By Phillip Reese
In a back-to-the-future twist on birth trends, California is seeing a sustained rise in the number of women choosing to deliver their babies in settings other than a hospital, a shift that accelerated as the pandemic created more risky and onerous conditions in many hospitals.
About 5,600 people gave birth outside a hospital in California in 2020, up from about 4,600 in 2019 and 3,500 in 2010. The shift took place during a widespread “baby bust,” so the proportion of births outside hospitals rose from 0.68% in 2010 to 1.34% in 2020, according to a KHN analysis of provisional data from the California Department of Public Health. The proportion of births outside hospitals stayed relatively high — 1.28% — from January through July 2021.
From 2009 to 2019, the proportion of births nationwide outside hospitals rose from 1.01% in 2009 to 1.56% in 2019. Nationwide data for 2020 and 2021 is not yet available.
Births away from hospitals usually take place with the help of licensed midwives working at the homes of clients or at free-standing “birth centers.” In either setting, expectant parents typically meet with midwives several times during the pregnancy to get comfortable, express their hopes for the pregnancy and learn about the birthing process.
Intentional at-home births and deliveries at midwife-run birthing centers are typically restricted to “low-risk” pregnancies. Women giving birth in those settings generally do not have serious preexisting health conditions like diabetes or high blood pressure that could complicate their babies’ births; they are giving birth to one child — no twins or triplets; and they are not expected to undergo a breech delivery, in which the baby emerges feet first, said Erina Angelucci, a certified nurse midwife at Best Start Birth Center in San Diego.
Midwives interviewed said they’ve heard from far more women in recent years turning to home births to avoid epidurals, induced labor and other invasive procedures common in hospital delivery rooms.
“I think people are looking to be more empowered in their birth and less ‘just go along with whatever happens,’” said Shari Stone-Ulrich, a certified nurse midwife and midwife services clinical director at Best Start.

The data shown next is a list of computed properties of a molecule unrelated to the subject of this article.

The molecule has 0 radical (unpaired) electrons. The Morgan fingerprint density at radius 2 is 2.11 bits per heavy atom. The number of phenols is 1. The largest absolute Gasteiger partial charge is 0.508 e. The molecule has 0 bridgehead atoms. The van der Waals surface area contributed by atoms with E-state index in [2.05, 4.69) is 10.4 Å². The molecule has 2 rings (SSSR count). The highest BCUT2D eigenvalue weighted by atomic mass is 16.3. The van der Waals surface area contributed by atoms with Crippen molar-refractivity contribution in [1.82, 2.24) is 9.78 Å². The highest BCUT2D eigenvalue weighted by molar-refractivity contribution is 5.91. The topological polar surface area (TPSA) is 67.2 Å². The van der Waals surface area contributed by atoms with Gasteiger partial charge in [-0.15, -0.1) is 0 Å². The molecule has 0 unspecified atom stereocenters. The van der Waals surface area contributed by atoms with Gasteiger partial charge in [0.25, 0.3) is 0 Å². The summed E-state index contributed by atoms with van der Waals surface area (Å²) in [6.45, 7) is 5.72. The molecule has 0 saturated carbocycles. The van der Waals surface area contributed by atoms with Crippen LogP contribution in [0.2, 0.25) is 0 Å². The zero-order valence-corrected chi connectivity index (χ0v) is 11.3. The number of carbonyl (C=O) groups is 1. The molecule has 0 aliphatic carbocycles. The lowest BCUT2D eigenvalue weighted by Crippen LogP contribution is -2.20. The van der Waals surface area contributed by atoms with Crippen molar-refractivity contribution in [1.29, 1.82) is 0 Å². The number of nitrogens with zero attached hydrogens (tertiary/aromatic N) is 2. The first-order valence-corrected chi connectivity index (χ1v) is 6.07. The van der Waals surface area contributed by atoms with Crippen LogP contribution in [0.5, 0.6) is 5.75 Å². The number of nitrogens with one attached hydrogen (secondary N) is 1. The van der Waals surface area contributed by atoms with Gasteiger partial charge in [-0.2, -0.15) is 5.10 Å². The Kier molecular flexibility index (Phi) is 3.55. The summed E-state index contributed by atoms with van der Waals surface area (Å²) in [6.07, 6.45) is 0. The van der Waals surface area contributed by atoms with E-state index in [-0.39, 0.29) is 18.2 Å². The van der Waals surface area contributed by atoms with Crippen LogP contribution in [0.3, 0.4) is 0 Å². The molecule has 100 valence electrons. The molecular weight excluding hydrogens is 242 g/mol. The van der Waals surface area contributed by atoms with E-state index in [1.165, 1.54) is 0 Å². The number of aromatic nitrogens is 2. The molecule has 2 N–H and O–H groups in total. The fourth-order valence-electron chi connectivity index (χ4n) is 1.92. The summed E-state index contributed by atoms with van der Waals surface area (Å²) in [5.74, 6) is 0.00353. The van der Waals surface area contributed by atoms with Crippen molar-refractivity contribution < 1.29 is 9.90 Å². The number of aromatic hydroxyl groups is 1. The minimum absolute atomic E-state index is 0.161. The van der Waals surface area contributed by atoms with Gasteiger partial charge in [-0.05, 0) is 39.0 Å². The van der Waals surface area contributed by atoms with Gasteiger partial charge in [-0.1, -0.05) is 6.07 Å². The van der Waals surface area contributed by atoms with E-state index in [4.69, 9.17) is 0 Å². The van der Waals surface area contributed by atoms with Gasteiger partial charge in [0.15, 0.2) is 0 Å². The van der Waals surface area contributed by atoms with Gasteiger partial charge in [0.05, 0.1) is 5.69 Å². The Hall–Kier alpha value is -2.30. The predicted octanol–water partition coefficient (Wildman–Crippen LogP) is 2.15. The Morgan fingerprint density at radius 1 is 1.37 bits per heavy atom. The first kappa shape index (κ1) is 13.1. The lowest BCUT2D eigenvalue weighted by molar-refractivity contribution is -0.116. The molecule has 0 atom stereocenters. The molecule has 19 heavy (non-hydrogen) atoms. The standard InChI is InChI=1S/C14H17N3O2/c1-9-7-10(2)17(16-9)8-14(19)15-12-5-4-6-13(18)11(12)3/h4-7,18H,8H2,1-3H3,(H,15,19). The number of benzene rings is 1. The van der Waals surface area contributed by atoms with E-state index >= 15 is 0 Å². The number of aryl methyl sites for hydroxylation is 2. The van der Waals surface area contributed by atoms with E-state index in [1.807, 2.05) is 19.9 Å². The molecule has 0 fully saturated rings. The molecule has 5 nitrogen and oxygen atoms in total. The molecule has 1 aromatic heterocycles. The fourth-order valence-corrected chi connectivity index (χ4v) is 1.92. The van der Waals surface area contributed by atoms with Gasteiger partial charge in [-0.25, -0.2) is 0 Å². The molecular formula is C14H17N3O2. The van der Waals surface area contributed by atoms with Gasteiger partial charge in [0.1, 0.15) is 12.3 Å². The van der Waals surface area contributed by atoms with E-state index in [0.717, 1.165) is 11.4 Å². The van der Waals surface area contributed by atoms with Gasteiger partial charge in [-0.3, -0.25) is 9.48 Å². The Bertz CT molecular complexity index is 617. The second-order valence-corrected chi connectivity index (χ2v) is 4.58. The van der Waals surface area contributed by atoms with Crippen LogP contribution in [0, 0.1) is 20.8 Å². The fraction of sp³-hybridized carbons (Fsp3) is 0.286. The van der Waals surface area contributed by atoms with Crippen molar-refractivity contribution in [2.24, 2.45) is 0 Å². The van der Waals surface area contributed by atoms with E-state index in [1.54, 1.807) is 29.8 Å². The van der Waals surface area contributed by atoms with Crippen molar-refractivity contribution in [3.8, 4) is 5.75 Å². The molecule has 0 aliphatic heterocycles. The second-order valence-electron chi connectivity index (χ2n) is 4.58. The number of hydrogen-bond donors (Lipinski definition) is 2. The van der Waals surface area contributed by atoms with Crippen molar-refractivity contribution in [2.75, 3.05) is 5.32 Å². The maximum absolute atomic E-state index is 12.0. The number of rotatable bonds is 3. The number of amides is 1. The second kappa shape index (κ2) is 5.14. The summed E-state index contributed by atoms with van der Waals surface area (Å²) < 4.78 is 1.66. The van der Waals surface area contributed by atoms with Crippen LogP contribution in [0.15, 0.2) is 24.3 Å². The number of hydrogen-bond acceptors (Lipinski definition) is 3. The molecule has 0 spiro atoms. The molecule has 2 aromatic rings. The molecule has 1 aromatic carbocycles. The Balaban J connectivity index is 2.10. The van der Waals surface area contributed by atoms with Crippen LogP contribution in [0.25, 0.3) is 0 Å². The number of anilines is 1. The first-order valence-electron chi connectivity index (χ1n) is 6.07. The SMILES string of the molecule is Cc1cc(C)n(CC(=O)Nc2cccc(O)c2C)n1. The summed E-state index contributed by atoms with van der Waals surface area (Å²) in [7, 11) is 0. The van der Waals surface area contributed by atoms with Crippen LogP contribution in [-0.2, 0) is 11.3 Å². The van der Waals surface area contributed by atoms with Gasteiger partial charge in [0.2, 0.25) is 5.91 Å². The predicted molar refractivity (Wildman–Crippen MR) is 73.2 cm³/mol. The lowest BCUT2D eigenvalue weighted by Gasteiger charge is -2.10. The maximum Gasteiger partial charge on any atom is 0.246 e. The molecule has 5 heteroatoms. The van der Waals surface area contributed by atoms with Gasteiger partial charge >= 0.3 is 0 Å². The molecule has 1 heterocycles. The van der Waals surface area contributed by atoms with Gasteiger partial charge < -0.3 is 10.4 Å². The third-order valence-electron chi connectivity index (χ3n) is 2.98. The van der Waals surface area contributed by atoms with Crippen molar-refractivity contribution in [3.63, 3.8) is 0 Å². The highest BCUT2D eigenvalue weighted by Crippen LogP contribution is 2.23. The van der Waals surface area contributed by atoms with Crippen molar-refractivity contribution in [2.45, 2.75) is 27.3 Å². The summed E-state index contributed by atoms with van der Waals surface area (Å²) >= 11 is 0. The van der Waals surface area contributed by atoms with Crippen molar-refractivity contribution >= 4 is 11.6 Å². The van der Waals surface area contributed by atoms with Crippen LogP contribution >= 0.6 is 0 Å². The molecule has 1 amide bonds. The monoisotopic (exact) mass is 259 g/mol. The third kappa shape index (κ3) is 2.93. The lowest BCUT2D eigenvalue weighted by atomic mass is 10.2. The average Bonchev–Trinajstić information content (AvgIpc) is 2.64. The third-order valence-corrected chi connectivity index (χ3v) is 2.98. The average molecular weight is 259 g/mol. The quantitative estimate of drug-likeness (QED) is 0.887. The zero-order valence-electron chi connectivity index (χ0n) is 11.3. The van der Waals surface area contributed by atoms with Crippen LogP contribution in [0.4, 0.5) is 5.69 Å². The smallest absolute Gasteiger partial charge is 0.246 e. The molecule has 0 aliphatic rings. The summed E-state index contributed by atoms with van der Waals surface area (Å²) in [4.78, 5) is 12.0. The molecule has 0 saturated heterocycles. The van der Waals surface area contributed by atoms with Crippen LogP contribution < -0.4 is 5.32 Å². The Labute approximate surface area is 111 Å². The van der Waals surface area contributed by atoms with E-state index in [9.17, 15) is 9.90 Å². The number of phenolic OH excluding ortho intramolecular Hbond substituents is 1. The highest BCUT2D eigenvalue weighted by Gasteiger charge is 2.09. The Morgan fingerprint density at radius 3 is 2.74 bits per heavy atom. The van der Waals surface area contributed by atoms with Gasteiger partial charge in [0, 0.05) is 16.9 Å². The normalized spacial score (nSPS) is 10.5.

Many people want to avoid cesarean sections unless absolutely necessary, several midwives said. About 30% of births in California hospitals last year were via C-section, though that figure has dropped some in recent years, state data shows.
“For first-time moms, C-sections in hospitals are very high,” said Miriam Singer, 32, who gave birth to her son, Eitan, at Best Start a few weeks ago. “So, knowing that the birth center is going to work with you and understand it’s going to be a longer process and just make sure everything’s going well, you really minimize your chances of having a C-section or an emergency situation.”
Singer has three older children, ages 4, 6 and 9. Three of her kids were born in a free-standing birth center and one was born at home.
“Birth is just a very natural part of life, and it should be approached as something that is natural, and we should follow our body and listen to our body going through the process,” she said. “I find the approach maybe in the hospitals a little bit more like it’s an emergency.”
As the coronavirus swept across California, families sought births outside hospitals for other reasons. Some didn’t want to give birth in a setting where they feared contracting covid-19. Others bristled at rules restricting when partners and family members could be present during labor.